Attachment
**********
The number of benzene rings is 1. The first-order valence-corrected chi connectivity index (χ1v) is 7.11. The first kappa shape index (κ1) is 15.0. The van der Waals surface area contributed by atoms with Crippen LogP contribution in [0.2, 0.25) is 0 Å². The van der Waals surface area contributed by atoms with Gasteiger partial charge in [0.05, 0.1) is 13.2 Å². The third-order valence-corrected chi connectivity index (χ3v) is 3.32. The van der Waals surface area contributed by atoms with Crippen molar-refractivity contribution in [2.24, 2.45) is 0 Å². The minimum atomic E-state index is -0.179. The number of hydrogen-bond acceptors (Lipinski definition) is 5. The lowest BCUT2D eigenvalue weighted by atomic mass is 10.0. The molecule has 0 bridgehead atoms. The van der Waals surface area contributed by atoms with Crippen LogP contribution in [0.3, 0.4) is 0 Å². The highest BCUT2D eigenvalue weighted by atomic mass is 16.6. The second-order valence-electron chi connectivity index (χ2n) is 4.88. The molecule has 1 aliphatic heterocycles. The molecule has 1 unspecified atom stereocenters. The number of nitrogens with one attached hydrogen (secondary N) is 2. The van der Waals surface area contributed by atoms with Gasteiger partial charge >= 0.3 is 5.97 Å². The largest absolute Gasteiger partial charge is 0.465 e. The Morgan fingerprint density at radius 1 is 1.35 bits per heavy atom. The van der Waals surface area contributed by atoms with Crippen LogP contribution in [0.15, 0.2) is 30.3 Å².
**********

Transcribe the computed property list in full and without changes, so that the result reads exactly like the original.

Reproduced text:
The number of benzene rings is 1. The first-order valence-corrected chi connectivity index (χ1v) is 7.11. The first kappa shape index (κ1) is 15.0. The van der Waals surface area contributed by atoms with Crippen LogP contribution in [0.2, 0.25) is 0 Å². The van der Waals surface area contributed by atoms with Gasteiger partial charge in [0.05, 0.1) is 13.2 Å². The third-order valence-corrected chi connectivity index (χ3v) is 3.32. The van der Waals surface area contributed by atoms with Crippen molar-refractivity contribution in [2.24, 2.45) is 0 Å². The minimum atomic E-state index is -0.179. The number of hydrogen-bond acceptors (Lipinski definition) is 5. The lowest BCUT2D eigenvalue weighted by atomic mass is 10.0. The molecule has 0 bridgehead atoms. The van der Waals surface area contributed by atoms with Crippen LogP contribution in [0.3, 0.4) is 0 Å². The highest BCUT2D eigenvalue weighted by atomic mass is 16.6. The second-order valence-electron chi connectivity index (χ2n) is 4.88. The molecule has 1 aliphatic heterocycles. The molecule has 1 unspecified atom stereocenters. The number of nitrogens with one attached hydrogen (secondary N) is 2. The van der Waals surface area contributed by atoms with Gasteiger partial charge >= 0.3 is 5.97 Å². The largest absolute Gasteiger partial charge is 0.465 e. The Morgan fingerprint density at radius 1 is 1.35 bits per heavy atom. The van der Waals surface area contributed by atoms with Crippen LogP contribution in [0.15, 0.2) is 30.3 Å².